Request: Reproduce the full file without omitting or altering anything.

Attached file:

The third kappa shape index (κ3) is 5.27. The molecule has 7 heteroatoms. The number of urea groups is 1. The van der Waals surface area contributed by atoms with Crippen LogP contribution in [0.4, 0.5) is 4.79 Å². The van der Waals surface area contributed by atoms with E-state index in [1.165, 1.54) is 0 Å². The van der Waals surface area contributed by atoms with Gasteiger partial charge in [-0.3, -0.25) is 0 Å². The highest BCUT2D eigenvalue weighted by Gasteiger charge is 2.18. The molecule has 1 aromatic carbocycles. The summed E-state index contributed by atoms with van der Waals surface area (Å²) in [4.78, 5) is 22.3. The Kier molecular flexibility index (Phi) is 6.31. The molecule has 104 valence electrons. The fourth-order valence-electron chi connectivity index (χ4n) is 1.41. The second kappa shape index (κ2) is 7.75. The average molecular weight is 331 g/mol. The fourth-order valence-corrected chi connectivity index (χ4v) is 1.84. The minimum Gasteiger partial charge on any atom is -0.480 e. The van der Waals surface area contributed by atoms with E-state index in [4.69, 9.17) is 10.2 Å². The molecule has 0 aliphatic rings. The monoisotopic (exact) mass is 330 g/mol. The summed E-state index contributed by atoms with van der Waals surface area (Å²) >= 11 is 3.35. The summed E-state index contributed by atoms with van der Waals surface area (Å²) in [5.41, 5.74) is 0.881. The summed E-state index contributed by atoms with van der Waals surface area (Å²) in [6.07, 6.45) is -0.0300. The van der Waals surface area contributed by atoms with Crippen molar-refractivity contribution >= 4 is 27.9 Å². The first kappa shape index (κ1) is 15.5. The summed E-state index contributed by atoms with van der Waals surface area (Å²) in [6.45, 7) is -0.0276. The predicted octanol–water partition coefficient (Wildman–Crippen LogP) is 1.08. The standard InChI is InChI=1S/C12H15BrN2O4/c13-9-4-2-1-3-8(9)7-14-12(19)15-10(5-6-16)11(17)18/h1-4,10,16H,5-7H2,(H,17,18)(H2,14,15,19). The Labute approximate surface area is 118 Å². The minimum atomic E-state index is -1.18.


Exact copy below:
The third kappa shape index (κ3) is 5.27. The molecule has 7 heteroatoms. The number of urea groups is 1. The van der Waals surface area contributed by atoms with Crippen LogP contribution in [0.4, 0.5) is 4.79 Å². The van der Waals surface area contributed by atoms with E-state index in [1.165, 1.54) is 0 Å². The van der Waals surface area contributed by atoms with Gasteiger partial charge in [-0.3, -0.25) is 0 Å². The highest BCUT2D eigenvalue weighted by Gasteiger charge is 2.18. The molecule has 1 aromatic carbocycles. The summed E-state index contributed by atoms with van der Waals surface area (Å²) in [4.78, 5) is 22.3. The Kier molecular flexibility index (Phi) is 6.31. The molecule has 104 valence electrons. The fourth-order valence-electron chi connectivity index (χ4n) is 1.41. The second kappa shape index (κ2) is 7.75. The average molecular weight is 331 g/mol. The fourth-order valence-corrected chi connectivity index (χ4v) is 1.84. The minimum Gasteiger partial charge on any atom is -0.480 e. The van der Waals surface area contributed by atoms with E-state index in [4.69, 9.17) is 10.2 Å². The molecule has 0 aliphatic rings. The monoisotopic (exact) mass is 330 g/mol. The summed E-state index contributed by atoms with van der Waals surface area (Å²) >= 11 is 3.35. The summed E-state index contributed by atoms with van der Waals surface area (Å²) in [5.41, 5.74) is 0.881. The summed E-state index contributed by atoms with van der Waals surface area (Å²) in [6.07, 6.45) is -0.0300. The van der Waals surface area contributed by atoms with Crippen molar-refractivity contribution >= 4 is 27.9 Å². The first kappa shape index (κ1) is 15.5. The summed E-state index contributed by atoms with van der Waals surface area (Å²) in [6.45, 7) is -0.0276. The predicted octanol–water partition coefficient (Wildman–Crippen LogP) is 1.08. The standard InChI is InChI=1S/C12H15BrN2O4/c13-9-4-2-1-3-8(9)7-14-12(19)15-10(5-6-16)11(17)18/h1-4,10,16H,5-7H2,(H,17,18)(H2,14,15,19). The Labute approximate surface area is 118 Å². The minimum atomic E-state index is -1.18.